When Tokushima University in Southern Japan proposed an international exchange centre for foreign students, local people's first thought was for the safety of their vegetables.
Members of the surrounding community were convinced these gaijin students would be unable to resist stealing the local produce, and they demanded the university erect a perimeter fence and security lighting around the area.
It took a series of explanatory meetings for the university to convince them that the new exchange centre was not a re-settlement scheme for refugees.
At those meetings, it might be thought a small miracle had the word "internationalisation" never passed the lips of the embattled university officials. Though its meaning is inscrutable to most and simply pronouncing it is a tongue-twisting challenge for many Japanese people, internationalisation has become the buzzword. The country is pouring billions of yen into undergraduate and graduate exchange schemes in an effort to break local misconceptions about the outside world, open up new diplomatic and economic opportunities, and upgrade the standard of spoken English.
Short-term exchange programmes have been introduced by the Association of International Education, Japan. The association provides scholarships, round-trip airfares and settling-in allowances for up to one year at Japanese universities. It also sponsors Japanese students wishing to study abroad, and subsidises private institutions which reduce or waive tuition fees for privately-financed international students.
But the scale of even this operation is dwarfed by the showcase scheme, the Japan Exchange and Teaching programme, which celebrated its tenth anniversary this month. Through it graduates from overseas spend a year in Japanese schools or local government offices acting as classroom language teaching assistants or international relations coordinators. They receive a generous remuneration package worth around 3.6 million yen (Pounds 20,000) per annum.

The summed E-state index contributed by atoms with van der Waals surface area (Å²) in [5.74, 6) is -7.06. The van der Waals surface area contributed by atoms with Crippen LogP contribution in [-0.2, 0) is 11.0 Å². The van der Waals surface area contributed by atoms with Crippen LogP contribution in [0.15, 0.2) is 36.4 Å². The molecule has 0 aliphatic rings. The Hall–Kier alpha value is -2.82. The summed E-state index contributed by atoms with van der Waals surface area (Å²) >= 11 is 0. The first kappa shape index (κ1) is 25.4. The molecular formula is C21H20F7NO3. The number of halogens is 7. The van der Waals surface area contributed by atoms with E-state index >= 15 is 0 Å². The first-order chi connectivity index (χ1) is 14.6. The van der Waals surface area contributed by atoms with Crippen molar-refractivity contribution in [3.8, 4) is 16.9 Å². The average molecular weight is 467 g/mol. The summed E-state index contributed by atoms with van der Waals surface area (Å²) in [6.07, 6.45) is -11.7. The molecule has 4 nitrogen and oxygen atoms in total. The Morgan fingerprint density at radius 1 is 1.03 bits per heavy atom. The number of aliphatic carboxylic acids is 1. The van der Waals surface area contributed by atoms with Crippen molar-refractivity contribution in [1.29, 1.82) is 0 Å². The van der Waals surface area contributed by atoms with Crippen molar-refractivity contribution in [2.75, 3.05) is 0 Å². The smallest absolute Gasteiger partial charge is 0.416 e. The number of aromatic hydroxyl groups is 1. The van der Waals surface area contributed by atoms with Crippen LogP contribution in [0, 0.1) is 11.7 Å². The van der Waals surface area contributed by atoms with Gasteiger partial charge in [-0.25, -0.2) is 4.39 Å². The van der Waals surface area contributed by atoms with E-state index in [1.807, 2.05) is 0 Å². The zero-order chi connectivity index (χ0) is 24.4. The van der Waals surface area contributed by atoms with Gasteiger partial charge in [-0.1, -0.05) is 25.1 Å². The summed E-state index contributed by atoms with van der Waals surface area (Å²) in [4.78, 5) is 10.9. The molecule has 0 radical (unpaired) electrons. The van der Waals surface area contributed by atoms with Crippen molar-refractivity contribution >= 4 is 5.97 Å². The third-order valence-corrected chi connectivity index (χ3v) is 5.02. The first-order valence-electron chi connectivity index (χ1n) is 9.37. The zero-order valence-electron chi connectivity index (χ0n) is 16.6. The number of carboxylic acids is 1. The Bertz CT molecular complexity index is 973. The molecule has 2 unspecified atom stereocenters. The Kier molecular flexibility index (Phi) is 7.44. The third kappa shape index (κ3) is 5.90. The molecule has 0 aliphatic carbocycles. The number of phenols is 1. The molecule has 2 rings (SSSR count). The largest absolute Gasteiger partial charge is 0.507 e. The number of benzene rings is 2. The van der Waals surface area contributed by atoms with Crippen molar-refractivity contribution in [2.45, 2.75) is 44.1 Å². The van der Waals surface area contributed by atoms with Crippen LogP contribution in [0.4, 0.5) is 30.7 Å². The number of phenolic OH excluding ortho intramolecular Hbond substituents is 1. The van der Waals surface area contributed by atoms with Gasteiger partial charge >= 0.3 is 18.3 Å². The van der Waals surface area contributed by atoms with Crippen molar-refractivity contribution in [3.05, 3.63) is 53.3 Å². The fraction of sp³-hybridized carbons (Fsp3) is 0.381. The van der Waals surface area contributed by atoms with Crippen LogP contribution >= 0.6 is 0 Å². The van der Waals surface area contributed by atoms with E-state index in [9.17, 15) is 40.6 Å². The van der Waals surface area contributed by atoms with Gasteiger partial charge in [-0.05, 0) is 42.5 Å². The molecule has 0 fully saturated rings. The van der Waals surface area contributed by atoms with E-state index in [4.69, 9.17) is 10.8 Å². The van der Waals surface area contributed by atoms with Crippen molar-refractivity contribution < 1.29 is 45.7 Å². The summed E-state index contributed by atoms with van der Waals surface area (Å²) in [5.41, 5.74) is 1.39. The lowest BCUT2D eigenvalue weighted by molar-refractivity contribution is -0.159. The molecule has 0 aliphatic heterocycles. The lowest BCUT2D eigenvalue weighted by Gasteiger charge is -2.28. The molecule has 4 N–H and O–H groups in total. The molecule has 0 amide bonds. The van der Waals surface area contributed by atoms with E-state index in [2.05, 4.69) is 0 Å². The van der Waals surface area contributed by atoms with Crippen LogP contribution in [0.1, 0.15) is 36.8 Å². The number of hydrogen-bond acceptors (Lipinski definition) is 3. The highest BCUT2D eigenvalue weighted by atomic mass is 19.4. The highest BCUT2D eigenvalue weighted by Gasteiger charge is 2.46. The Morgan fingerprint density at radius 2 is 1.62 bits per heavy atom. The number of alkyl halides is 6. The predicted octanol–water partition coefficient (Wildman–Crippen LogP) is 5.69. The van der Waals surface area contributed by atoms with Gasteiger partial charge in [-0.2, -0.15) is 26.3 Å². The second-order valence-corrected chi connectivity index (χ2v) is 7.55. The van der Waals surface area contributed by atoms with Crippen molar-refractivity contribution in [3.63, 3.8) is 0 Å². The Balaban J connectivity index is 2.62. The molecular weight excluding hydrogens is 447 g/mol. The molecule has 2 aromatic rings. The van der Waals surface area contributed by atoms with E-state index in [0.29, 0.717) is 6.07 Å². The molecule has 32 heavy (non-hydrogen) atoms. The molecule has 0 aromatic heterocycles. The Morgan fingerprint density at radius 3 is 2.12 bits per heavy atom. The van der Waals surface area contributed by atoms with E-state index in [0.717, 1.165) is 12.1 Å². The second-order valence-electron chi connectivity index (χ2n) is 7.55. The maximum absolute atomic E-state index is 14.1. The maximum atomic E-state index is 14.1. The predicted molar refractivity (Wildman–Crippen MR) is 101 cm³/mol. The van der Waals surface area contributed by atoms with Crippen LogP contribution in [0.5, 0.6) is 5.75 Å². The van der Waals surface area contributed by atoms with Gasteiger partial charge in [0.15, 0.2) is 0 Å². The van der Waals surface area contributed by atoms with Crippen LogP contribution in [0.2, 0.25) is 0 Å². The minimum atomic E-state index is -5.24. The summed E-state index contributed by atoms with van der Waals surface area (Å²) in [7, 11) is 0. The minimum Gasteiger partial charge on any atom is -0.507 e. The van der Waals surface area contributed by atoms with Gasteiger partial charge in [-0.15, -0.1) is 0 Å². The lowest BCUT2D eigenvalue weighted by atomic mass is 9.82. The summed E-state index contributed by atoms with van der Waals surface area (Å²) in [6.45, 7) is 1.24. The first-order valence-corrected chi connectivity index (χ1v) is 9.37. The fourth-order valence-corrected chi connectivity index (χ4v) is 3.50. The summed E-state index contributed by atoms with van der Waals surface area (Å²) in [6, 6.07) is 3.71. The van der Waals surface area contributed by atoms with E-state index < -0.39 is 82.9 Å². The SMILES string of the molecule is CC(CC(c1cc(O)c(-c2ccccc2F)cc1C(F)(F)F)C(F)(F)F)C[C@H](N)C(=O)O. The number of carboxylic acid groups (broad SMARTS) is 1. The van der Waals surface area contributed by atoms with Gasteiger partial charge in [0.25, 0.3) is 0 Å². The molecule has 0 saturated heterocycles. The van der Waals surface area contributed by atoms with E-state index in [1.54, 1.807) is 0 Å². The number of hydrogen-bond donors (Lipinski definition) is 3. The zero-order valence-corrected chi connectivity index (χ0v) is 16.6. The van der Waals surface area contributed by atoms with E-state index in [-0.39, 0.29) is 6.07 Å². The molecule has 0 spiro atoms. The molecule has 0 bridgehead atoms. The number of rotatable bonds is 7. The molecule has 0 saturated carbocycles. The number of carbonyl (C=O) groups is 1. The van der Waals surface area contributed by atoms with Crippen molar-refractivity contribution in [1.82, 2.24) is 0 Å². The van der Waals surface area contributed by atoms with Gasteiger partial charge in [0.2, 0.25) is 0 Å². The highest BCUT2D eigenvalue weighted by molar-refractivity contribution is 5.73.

When the scheme was set up, it had just 848 participants from four countries. Numbers have swelled to 5,030 graduates from 18 countries, who were placed in 1,800 host institutions this year.
The programme is run by the Council of Local Authorities for International Relations, working with the ministries of foreign affairs, education and home affairs. It is regarded as the country's third "black ship" - an agent for breaking isolationism and resistance to change.
But JET leaders are now calling for a review as weaknesses begin to emerge. Participants placed in schools complain that they are being asked to act as "walking tape recorders" standing up in front of class repeating words and phrases so that pupils can copy the native pronunciation.
Since hardly any of them hold a teaching qualification, they are required to work together with a Japanese teacher in the classroom.
This system has given rise to a new approach to languages teaching in Japan, known as "team teaching".
Team teaching guru Minoru Wada, foreign languages professor at Meiji University, told a JET symposium in Tokyo that many teachers were not interested in the programme. He also claimed that up to a third of JET participants went home disliking Japan. Officials are awaiting the results of a survey on the programme's impact on teaching standards. The findings may shape a reform of Japanese initial teacher training.